New Understanding Of Why The Brain Makes Learning Mistakes

A study conducted at Carnegie Mellon University investigated the brain’s neural activity during learned behavior and found that the brain makes mistakes because it applies incorrect inner beliefs, or internal models, about how the world works. The research suggests that when the brain makes a mistake, it actually thinks that it is making the correct…

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Discovery Puts Designer Dopamine Neurons Within Reach

For decades, the elusive holy grail in Parkinson’s disease research has been finding a way to repair faulty dopamine neurons and put them back into patients, where they will start producing dopamine again. Researchers have used fetal material, which is difficult to obtain and of variable quality. Embryonic stem cells represented a tremendous innovation, but…

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New Way To Deliver MicroRNAs for Cancer Treatment

Twenty years ago, scientists discovered that short strands of RNA known as microRNA help cells to fine-tune their gene expression. Disruption or loss of some microRNAs has been linked to cancer, raising the possibility of treating tumors by adjusting microRNA levels. Developing such treatments requires delivering microRNA to tumors, which has proven difficult. However, researchers…

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Neural Correlates Of Mystical Experience

Suppression of the brain’s inhibitory functions can result in openness to mystical experiences, suggests new research from the Rehabilitation Institute of Chicago and Victoria University of Wellington. The study found that rather than activating a single area in the brain, what’s been referred to as the potential ‘God Spot‘, it is the suppression of the…

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Brain Scans Explain Quickness To Blame

The paradox of why we are quick to blame people for their actions, but slower to give them credit get some light shed on it by new research from Duke University. We constantly read others’ intentions in what they do, from seeing someone help an elderly person cross the street or cutting in line or…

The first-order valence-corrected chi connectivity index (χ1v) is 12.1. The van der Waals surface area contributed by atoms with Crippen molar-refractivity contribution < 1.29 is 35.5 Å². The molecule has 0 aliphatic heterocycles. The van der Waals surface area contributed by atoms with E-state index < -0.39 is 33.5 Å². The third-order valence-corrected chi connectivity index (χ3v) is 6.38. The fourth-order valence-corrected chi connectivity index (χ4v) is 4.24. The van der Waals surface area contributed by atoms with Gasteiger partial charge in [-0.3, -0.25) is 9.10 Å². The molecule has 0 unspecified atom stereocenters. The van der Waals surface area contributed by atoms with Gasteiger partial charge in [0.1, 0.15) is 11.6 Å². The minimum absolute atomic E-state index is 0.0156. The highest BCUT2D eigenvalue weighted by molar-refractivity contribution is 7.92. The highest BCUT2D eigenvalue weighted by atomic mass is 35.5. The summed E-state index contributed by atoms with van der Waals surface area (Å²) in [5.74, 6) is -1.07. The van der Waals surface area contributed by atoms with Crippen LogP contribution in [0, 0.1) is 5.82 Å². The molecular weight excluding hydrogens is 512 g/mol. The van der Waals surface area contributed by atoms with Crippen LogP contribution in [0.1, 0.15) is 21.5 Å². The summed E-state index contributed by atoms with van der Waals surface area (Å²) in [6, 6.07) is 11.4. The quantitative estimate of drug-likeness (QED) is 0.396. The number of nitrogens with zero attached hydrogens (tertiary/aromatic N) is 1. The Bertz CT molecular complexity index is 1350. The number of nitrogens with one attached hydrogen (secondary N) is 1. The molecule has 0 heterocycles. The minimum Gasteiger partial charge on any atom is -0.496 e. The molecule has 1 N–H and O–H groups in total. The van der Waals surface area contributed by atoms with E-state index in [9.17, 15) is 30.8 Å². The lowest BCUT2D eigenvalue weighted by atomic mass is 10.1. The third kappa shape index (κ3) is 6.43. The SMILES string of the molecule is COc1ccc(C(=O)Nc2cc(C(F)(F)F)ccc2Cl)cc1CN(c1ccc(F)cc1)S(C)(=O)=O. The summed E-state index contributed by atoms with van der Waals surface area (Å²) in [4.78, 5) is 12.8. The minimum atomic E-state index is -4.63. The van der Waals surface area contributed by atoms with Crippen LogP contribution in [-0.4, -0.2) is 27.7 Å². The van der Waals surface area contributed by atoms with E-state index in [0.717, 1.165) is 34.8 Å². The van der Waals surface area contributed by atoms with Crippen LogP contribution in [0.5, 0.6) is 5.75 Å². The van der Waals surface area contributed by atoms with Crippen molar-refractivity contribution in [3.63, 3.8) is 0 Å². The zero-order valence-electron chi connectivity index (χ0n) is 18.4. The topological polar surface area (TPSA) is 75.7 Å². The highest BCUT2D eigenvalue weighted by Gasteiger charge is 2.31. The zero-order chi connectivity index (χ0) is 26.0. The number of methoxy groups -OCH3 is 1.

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Weaker Breaths In Kids Linked To Early Pesticide Exposure

Taking a deep breath might be a bit harder for children exposed early in life to a widely used class of pesticides in agriculture, according to a new paper by researchers at the University of California, Berkeley. A new study has linked the levels of organophosphate pesticide metabolites in the urine of 279 children living…

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Nogo: Blocking A Single Molecule Defeats Chronic Fear

As those who suffer from anxiety disorders and post-traumatic stress disorder can attest, recovering from pervasive fear memories can be difficult or impossible to do. Yale researchers, however, have shown how disabling a single molecule can help animals eliminate engrained fear responses. Said Stephen Strittmatter, the Vincent Coates Professor of Neurology and professor of neuroscience,…

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Forgotten First Languages Wire Brain For Second Language

If you spoke Chinese or some other language as a young child but don’t speak it now, you probably assume you’ve forgotten it. But a recent study suggests your brain hasn’t. In fact, that “forgotten” first language could have a lot to do with what goes on in your brain when you speak today. Researchers…

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HIV/AIDS Drugs Interfere With Brain’s Myelin

Antiretroviral therapies, or ART, have enabled people with HIV and AIDS to live much longer lives, transforming what was considered a death sentence into a chronic condition. Yet concerns for these patients remain. Up to half of people with HIV on these drug regimens have some sort of cognitive impairment, such as memory loss or…

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